by a drone. >> hi, i am a holocaust survivor and a civil rights veteran. and what i see happening in this country as they move towards fascism, which very much resembles that of our germany, which silenced pretty much the labor movement, which restrict to voter participation in the media as well. we no longer have the media that takes on the lives that are being spread and that we are being fed on a daily basis. there are very few outlets we can actually read or hear the truth of what is happening in our government. and my fear is that we are going down a really steep and quick ascent into fascism and i think that is very worrisome. and i am a fighter and i have no idea anymore how this can be stopped because i don't see that there is a movement. he says even when it's hopeless, we have to continue to battle, but there doesn't seem to be a cohesive movement like there was in the 60s. do you have any suggestions about how we can go about this or that she would even agree with the aspect of where we are headed. >> if there is enough people who believe that, then at cnn difference in
in the civil rights movement. others had been working in the movement, and albany since 61. this was 65. nay had -- they had also stard the movement in several other coupes in the area, and i tease him now because the gater had the worst reputation, and he had not come to baker county to help get the movement started there, but once my father, who was a leader in the community, was murdered, that was the one thing that really brought everyone together, and they were ready for it when they came in to help us start the baker county movement. >> wow. what's interesting to me is you really -- in the book, you really write about the way the legacy of trauma impacts you as a family so that even though we all know the landmark case, brown versus board of education, but you talk about the fact that when that happened, the black children who went to the white school lost all their black friends, couldn't make white friends, and found themselves living in no man's land. i don't think we have the chance to really feel the price that those young folk paid in order for us to be where we are that we get t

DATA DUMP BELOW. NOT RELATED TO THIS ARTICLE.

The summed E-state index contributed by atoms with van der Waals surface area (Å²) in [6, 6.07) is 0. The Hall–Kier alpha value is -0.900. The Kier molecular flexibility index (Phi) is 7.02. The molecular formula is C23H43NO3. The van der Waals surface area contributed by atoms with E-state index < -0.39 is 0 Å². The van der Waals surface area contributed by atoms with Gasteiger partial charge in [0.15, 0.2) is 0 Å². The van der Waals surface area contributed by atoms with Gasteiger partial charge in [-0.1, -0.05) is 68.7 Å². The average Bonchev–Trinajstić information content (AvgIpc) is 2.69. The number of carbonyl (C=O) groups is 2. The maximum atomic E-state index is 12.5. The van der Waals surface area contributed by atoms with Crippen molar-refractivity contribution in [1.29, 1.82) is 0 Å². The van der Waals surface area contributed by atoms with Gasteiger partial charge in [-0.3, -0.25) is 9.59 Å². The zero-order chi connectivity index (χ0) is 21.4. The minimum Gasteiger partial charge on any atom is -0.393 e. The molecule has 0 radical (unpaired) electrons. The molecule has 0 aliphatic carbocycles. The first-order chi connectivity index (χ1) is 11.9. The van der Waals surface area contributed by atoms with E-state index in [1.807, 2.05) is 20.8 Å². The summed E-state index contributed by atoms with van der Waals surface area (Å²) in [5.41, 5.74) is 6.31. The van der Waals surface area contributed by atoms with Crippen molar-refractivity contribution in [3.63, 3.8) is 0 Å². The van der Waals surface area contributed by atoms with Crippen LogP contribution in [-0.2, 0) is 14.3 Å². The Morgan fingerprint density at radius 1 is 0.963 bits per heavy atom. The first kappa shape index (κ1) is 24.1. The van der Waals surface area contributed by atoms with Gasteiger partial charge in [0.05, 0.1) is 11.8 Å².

a book called "sons of mississippi," the book previous to this, a study of the civil rights south and integration of james meredith at the university of ol miss. i like to pick out subjects that i feel have a lot of resonance to the culture history biography. >> and paul's most recent book national book critic circle award finalist. thank you for joining us o up next on booktv mallory factor talks about the power of government employee unions and the impact it's had on policy making. this is just under an hour.
, but it's a pretty dangerous place to be. we need -- we need to have that conversation, the civil rights issue of the 21st century are that, race and poverty, and, of course, education is, indeed, governor romney said it the other day, i had to look at the notes to see i had it right, and the criminal justice system because in addition to the discrimination that violates the law, job discrimination, discrimination in housing and housing finance and so on, we have what we all know in terms of the structural, institutional discrimination of how our schools ordinary reason and opee systemmings and michelle alexander and the new jim crow, published by the new press, has made so clear how our criminal justice system operates. now, that's the basic set of things that we talk about in the book. i also talk, and i won't go into it in great length here, but about poverty in relation to place. our inner cities, app -- appalachia, colonial south texas, all of that because that's where we have the persistent poverty where we have the intergenerational poverty, and it -- i found it very interesting.